The artworks on view offer multiple points of entry into the ways that artists explore complex ideas about the social, economic, political, and aesthetic roles of art in African and African American contexts.
As you tour the exhibition, consider that there are multiple approaches to the idea of conversations:
- Curatorial — how the selected artworks exemplify aesthetic merit and connect with one another to explore particular ideas and themes
- Artistic — how artists employ form, material, and motifs to create compelling compositions that communicate ideas relevant to individuals or communities
- Personal — how you are moved by certain works of art…and why
David Driskell’s painting is in dialogue with the long history of art making on the African continent, for it references masterful, centuries-old castings by Edo artists working in Nigeria’s Benin kingdom. The artist’s understanding of African art is also reflected in his focus on the head as a locus of spiritual power, something that Driskell captures exceedingly well in the penetrating eyes of his subject.—Christine Mullen Kreamer
In distinct ways—an enveloping embrace, a gentle touch of the hand—both works of art emphasize the nurturing role of women and the fundamental importance of having children and raising them to be productive members of society. In Maternity, a sculpture that the Cosbys commissioned from the artist Elizabeth Catlett, movement is suggested by the turn of the woman’s head and by the child’s upraised arms. In the Kongo sculpture, the female figure, kneeling on one bent knee, seems poised for action. Its white coloration suggests the spirit world and the role it played as a funerary sculpture.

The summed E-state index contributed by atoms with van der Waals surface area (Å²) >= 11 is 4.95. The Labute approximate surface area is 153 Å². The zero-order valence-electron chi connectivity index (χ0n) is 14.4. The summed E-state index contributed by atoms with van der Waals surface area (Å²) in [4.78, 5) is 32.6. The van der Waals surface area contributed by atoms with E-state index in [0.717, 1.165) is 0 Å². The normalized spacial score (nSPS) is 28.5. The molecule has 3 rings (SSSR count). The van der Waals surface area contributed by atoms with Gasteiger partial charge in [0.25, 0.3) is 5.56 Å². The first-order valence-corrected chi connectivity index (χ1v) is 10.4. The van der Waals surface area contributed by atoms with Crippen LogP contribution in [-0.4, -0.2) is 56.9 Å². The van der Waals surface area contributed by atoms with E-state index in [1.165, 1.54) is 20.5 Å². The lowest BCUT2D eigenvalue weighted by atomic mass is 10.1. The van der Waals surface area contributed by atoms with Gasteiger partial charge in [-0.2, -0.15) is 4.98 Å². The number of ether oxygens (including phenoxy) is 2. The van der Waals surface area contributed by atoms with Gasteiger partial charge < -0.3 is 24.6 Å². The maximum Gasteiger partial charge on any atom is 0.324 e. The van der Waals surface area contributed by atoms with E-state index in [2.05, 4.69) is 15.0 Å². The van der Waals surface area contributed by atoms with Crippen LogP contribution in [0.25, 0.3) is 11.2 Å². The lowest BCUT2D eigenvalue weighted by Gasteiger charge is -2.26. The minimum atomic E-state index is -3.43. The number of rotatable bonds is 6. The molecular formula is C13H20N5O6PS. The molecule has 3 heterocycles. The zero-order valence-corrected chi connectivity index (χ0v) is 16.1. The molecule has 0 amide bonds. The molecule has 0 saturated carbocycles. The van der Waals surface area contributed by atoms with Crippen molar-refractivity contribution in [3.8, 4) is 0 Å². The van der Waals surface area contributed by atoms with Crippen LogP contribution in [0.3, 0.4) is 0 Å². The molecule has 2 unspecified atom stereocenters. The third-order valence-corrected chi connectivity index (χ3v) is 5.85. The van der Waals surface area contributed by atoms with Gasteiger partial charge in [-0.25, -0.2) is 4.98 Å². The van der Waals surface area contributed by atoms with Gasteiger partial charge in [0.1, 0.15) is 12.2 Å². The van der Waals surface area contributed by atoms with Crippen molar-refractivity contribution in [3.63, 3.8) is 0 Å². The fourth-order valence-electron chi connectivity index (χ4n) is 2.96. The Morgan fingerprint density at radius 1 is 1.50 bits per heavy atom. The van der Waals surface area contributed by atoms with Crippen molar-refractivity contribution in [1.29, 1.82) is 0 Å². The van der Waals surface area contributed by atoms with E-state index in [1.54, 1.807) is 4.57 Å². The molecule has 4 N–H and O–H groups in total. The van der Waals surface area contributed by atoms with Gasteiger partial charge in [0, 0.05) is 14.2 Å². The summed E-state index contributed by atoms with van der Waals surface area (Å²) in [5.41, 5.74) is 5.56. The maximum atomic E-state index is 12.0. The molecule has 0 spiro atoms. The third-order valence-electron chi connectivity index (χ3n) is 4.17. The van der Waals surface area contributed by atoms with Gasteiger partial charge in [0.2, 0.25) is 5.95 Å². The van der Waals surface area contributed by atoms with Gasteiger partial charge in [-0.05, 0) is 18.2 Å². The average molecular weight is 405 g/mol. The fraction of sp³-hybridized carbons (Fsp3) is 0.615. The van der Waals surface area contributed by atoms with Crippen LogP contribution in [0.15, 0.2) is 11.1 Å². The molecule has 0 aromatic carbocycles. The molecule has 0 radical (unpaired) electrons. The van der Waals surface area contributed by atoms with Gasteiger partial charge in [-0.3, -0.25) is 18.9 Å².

These works are united by their depiction of foreign or exotic subject matter. The Yoruba artist Alamide relies upon a distinctive form of headwear to portray an Islamic northerner, one of the characters featured in some gelede performances—masquerades that honor and placate the powerful and potentially dangerous capacities of elderly women.
In 1897, Henry Ossawa Tanner traveled to Cairo, Egypt, as part of his artistic education, making him the first professional African American artist to visit the African continent. The sensitive portrayal of a Cairo man reveals Tanner’s interest in the faces and costumes of the people he encountered during his travels to North Africa and the Middle East.
A study in contrasts, this figure combines naturalism and stylization. The carefully rendered head rests on an exceptionally long neck that is almost equal in length with the torso. Hips and legs are more naturalistic in proportion, while hands and feet are rudimentary.
In a sculpture like Inner Music, you just know that you’re looking at an artist who had to have had music in him, had to have had dance in him.—William H. Cosby Jr.